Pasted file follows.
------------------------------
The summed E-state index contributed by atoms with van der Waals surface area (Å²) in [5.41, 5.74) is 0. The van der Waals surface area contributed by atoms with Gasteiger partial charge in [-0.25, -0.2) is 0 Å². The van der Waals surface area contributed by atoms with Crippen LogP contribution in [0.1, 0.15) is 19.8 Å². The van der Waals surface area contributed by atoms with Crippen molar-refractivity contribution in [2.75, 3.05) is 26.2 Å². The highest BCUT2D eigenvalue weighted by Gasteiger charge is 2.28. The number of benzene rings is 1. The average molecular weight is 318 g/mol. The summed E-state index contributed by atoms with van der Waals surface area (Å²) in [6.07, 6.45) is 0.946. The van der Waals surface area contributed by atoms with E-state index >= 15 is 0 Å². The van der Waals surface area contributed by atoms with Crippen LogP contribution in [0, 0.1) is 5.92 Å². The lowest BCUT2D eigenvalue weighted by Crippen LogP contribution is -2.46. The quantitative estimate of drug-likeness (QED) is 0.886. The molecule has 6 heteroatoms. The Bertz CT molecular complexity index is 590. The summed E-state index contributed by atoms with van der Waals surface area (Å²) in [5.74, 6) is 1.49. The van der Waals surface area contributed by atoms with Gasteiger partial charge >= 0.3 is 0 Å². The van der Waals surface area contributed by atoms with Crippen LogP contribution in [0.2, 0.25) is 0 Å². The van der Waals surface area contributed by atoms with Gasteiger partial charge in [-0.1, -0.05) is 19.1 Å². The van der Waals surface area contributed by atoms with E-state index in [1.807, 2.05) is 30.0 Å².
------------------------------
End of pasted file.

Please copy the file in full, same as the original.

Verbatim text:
The summed E-state index contributed by atoms with van der Waals surface area (Å²) in [5.41, 5.74) is 0. The van der Waals surface area contributed by atoms with Gasteiger partial charge in [-0.25, -0.2) is 0 Å². The van der Waals surface area contributed by atoms with Crippen LogP contribution in [0.1, 0.15) is 19.8 Å². The van der Waals surface area contributed by atoms with Crippen molar-refractivity contribution in [2.75, 3.05) is 26.2 Å². The highest BCUT2D eigenvalue weighted by Gasteiger charge is 2.28. The number of benzene rings is 1. The average molecular weight is 318 g/mol. The summed E-state index contributed by atoms with van der Waals surface area (Å²) in [6.07, 6.45) is 0.946. The van der Waals surface area contributed by atoms with E-state index >= 15 is 0 Å². The van der Waals surface area contributed by atoms with Crippen LogP contribution in [0, 0.1) is 5.92 Å². The lowest BCUT2D eigenvalue weighted by Crippen LogP contribution is -2.46. The quantitative estimate of drug-likeness (QED) is 0.886. The molecule has 6 heteroatoms. The Bertz CT molecular complexity index is 590. The summed E-state index contributed by atoms with van der Waals surface area (Å²) in [5.74, 6) is 1.49. The van der Waals surface area contributed by atoms with Gasteiger partial charge >= 0.3 is 0 Å². The van der Waals surface area contributed by atoms with Crippen LogP contribution in [0.2, 0.25) is 0 Å². The van der Waals surface area contributed by atoms with Gasteiger partial charge in [-0.1, -0.05) is 19.1 Å². The van der Waals surface area contributed by atoms with E-state index in [1.807, 2.05) is 30.0 Å².